8. Less paper. The less paper in front of you, the more relaxed and genuine the discussion.  After the conference, you may record notes to show parents or administrators, but not while talking with students.

 


Cited:

Allington, R. & Gallagher, K. (2009).  Readicide : how schools are killing reading and what you can do about it.  Stenhouse Publishers: Portland, ME.

Krashen, S. (1993).  The Power of Reading. Portsmouth, NH: Heinemann, and Westport, CT: Libraries Unlimited (1st edn.).

Gross-Out Books

Why are blood and guts, gross out humor, and enormous spiders so endlessly fascinating?  Because they’re cool, that’s why.  And the idea of pursuing your curiosity despite it being taboo or displeasing to adults is empowering.  

As students gain knowledge about the gross and weird, they proudly think, “‘Listen to me.  I know what adults know too, and I am brave enough to speak of the unspeakable!’ They are pushing the edges of their knowledge as they push the edges of acceptability,” according to Jobe and Dayton-Sakari (73).

Students feel empowered as they build a special knowledge base through narrow reading.  When possible, encourage students to find a single subject to read narrowly on (yes, even if that subject is the later stages of digestion).  

Single-Topic Gross-Out Books

  • Gross-Out Animals That Do Disguisting Things by Ginjer Clarke 
  • Bugopedia by Discovery Kids
  • That’s Disgusting series by Connie Colwell Miller
  • Poop: a Natural History of the Unmentionable by Nicola Davies
  • Sanitation Investigation Series by Capstone
  • Icky, Sticky Gross Stuff series by Pam Rosenberg (warning, the Icky, Sticky, Gross Stuff in Your Food book is in fact quite gross)
  • Real Scary Spiders by Animal Planet

 

*The following books jump from subject to subject.  They don’t have the same effect as true narrow reading in a content area, however, they allow students to browse until they find exactly what they are interested in reading.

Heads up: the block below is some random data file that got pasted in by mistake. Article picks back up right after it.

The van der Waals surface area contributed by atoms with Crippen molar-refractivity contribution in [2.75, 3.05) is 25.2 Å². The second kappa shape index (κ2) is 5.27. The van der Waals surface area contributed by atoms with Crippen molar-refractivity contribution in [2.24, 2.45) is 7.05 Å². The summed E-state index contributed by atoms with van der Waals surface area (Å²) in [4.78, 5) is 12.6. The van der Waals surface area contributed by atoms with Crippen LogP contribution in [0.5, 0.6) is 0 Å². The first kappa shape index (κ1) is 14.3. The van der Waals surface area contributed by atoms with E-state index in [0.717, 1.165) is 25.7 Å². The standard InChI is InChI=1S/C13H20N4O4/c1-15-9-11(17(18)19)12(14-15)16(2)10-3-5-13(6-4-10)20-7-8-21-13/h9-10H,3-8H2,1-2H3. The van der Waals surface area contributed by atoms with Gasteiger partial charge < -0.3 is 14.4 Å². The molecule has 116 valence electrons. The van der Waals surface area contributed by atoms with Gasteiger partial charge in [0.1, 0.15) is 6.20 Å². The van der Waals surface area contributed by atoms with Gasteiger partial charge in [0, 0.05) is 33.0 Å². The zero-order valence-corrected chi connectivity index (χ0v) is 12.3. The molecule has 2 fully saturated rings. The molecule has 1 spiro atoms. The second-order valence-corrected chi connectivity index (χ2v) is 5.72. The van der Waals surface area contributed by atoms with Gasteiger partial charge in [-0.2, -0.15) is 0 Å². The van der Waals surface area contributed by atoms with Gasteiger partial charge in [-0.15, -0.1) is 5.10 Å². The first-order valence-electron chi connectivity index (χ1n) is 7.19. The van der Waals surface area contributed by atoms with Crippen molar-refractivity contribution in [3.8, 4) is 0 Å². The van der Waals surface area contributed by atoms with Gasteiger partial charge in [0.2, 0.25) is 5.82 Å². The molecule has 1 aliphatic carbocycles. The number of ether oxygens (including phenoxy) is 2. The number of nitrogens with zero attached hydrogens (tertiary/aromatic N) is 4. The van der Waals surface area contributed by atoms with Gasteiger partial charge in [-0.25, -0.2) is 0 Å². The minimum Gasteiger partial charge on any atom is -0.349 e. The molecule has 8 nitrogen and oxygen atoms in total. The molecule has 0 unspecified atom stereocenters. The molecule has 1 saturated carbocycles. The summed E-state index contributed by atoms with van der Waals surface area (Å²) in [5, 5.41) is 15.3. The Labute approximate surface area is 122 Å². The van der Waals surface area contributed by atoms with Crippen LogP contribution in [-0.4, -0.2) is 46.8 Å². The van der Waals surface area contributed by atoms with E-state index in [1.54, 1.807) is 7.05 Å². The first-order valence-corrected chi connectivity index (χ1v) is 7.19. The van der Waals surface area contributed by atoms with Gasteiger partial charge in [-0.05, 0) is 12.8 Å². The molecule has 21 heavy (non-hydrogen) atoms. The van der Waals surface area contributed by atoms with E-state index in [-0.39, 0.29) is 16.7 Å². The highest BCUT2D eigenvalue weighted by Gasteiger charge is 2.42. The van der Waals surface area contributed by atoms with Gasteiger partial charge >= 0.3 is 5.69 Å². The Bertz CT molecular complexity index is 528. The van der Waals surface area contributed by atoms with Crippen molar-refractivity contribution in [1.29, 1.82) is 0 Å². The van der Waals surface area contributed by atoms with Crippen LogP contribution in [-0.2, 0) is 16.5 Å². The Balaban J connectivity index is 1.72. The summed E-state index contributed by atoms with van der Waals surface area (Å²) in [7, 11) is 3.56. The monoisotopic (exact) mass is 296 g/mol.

• Grossology by Sylvia Branzei
  • Almanac of the Gross Disgusting and Totally Repulsive by Eric Elfman*
  • National Geographic’s Ultimate Weird but True series*
  • The “Guiness Book of World Records” series*
  • Oh, Yikes! History’s Grosses Moments by Joy Masoff

 

 

Free Voluntary Websurfing:

 


Cited

Jobe, R. & Dayton-Sakari, M. (2002). Info-Kids: How to use nonfiction to turn reluctant readers into enthusiastic learners.  Ontario, Canada: Pembroke.

Struggling-With-Life Readers

img_1905
Llama Llama Misses Mama by Anna Dewdney; Llama Llama refuses to read with friends because he misses Mama.

Marco* was a challenging 6th grader with a chip on his shoulder.  He was resentful and rude with most teachers and students.  When I read aloud and shared book suggestions, he tried hard not to care.  When it was Marco’s turn to conference, he felt empowered stating “I hate reading.”  I replied confidently that he just hasn’t found the right book yet. No power struggle or blaming?  Marco was confused.

The nurturing, motherly thing that reading with children can be hurt Marco: his mother was in Honduras.  Marco’s father worked very long hours, always promising to bring his family together with the next paycheck.  Dealing with the setback of having to learn to read all over again on top of everything else he was dealing with– it was easier to just not read.